- The technique to simplify the scope of data secured within an environment
- Availability to support multiple third-party vendors
- The change to apply each of the above in a single solution, including centralized management and awareness of all data, secured
Bluefin’s P2PE and ShieldConex® Solutions
Bluefin’s payment and data security suite offers a full, omnichannel approach to security at the POS and online. Our PCI-validated P2PE solutions for the POS and ShieldConex data security platform for online data can be quickly implemented through several options to secure both CHD at the POS, and CHD, ACH, PII and PHI intake online.
PCI-validated P2PE leverages the PCI P2PE industry standard to secure payment data immediately upon dip, tap, swipe or key entry in a PCI-approved P2PE payment terminal. ShieldConex leverages industry standard tokenization and hardware-based encryption methodologies that can take input from any online format and allow the flexibility to use and access the data without exposing the data insecurely. ShieldConex is vaultless, meaning that Bluefin never stores any of the sensitive data. Only the organization using ShieldConex can access the original data in a secure, scalable, and fast way.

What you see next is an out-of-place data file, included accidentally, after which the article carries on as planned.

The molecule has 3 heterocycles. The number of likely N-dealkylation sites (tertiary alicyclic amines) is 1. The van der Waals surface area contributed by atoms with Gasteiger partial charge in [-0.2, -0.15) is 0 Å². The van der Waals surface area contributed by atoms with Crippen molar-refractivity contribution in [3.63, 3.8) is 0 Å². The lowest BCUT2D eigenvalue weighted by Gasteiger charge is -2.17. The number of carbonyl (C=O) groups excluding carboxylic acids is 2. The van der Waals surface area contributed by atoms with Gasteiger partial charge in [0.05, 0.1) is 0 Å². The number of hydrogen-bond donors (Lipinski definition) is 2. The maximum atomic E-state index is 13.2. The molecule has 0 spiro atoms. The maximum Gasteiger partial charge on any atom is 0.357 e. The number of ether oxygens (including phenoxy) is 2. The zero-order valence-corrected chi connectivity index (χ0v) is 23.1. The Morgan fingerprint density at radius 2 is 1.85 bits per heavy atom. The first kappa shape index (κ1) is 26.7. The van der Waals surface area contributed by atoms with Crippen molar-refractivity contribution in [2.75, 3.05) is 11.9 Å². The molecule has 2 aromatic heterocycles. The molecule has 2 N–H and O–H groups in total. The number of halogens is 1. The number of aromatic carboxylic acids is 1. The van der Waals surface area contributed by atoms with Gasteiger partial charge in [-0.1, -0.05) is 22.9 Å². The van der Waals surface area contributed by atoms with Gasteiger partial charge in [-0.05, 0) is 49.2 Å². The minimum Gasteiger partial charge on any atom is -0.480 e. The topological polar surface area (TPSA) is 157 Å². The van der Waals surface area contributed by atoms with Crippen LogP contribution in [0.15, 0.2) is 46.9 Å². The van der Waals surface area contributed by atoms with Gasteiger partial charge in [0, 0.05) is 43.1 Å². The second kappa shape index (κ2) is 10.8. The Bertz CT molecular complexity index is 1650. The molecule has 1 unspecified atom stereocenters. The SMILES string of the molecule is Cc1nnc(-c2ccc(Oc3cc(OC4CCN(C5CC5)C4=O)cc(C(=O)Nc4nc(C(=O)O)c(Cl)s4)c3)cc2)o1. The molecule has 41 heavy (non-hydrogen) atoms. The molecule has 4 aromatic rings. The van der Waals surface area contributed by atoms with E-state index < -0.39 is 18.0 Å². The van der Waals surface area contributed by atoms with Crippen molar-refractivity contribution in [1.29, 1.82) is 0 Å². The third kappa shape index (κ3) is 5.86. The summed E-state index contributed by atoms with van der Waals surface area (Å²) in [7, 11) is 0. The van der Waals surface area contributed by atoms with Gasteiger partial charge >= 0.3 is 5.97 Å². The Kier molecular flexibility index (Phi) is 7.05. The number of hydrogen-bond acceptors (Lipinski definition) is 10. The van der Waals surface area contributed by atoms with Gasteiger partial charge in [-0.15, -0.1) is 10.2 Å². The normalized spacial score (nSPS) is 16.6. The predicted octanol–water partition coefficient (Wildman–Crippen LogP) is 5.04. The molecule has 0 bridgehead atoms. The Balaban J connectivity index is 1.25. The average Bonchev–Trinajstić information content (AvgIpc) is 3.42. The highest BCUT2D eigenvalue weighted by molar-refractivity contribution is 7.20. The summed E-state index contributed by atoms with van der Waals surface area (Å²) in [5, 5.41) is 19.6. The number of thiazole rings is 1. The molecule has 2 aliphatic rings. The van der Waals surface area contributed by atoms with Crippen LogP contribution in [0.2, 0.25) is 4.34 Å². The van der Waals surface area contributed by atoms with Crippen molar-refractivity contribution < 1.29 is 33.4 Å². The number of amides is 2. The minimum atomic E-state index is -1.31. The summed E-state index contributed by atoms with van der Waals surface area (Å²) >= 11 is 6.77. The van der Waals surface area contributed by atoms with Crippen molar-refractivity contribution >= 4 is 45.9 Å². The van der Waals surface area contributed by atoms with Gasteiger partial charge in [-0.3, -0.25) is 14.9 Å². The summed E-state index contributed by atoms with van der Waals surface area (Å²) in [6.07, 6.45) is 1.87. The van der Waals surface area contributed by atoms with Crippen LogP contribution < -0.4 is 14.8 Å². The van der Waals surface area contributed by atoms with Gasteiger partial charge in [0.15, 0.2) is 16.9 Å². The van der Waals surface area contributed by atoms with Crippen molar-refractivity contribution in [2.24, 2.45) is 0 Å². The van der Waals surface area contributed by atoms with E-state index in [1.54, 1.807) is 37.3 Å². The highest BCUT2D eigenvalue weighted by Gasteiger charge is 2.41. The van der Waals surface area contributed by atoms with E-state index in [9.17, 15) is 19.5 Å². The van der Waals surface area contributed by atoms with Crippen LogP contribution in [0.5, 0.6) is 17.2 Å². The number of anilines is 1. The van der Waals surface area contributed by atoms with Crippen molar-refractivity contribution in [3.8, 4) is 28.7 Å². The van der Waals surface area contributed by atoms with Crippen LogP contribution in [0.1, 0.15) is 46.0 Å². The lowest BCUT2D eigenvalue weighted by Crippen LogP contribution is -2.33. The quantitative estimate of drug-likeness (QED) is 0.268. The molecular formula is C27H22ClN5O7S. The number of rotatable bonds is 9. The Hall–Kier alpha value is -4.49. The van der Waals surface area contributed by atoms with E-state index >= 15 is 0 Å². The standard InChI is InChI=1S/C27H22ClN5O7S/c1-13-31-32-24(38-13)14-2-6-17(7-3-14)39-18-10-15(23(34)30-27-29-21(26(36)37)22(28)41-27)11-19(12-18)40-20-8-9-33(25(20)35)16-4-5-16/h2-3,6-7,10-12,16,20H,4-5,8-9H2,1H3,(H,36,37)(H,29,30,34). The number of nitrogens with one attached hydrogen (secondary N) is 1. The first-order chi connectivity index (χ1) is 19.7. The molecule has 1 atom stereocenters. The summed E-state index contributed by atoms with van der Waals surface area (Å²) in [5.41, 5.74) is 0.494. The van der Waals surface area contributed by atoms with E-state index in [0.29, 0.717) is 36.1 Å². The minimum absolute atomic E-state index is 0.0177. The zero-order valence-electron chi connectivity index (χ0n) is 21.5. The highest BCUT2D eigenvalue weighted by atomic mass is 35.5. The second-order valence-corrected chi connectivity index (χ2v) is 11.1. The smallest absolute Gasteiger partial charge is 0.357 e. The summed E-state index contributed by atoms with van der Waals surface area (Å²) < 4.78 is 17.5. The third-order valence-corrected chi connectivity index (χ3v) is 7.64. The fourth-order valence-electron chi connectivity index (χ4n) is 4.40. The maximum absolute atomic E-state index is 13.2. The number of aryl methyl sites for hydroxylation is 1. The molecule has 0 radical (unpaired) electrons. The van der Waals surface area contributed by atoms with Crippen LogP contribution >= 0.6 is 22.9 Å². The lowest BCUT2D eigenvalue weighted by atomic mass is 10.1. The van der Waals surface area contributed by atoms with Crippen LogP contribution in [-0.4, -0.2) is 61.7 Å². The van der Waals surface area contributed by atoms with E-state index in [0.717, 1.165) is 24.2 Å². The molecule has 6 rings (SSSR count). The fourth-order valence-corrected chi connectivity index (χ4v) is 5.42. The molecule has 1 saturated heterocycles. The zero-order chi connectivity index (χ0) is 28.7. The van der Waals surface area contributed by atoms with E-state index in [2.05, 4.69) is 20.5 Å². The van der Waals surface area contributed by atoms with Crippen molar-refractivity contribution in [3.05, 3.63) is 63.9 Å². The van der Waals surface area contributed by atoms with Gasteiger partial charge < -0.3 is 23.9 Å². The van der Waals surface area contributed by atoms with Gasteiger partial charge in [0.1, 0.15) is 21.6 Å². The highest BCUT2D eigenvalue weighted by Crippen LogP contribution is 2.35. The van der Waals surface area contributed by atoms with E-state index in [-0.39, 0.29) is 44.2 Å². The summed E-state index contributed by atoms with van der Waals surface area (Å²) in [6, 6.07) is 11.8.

With a cloud-based approach, ShieldConex can easily be integrated into multiple IT environments and through different third parties connected to an organization’s infrastructure, working with P2PE in the process. Key benefits include:
- Omni-channel tokenization
- FPE and FPT
- iFrame technology for in-page tokenization
- A global approach that supports direct and partner integrations
- Flexible access to all data types while maintaining data security
- Reduction of scope for security and compliance regulations and frameworks
- Scalability for changing data security needs
- High speed, secure access to sensitive data
Using ShieldConex in conjunction with P2PE adds the protection of physical data entry needs and offers industry-standard encryption for additional data types, particularly payment data. Doing this all under one integrated solution offering can dramatically reduce the scope and simplify the management of multiple security and compliance frameworks.
Contact us for more information on how Bluefin leverages our encryption and tokenization solutions for omnichannel payment and data protection.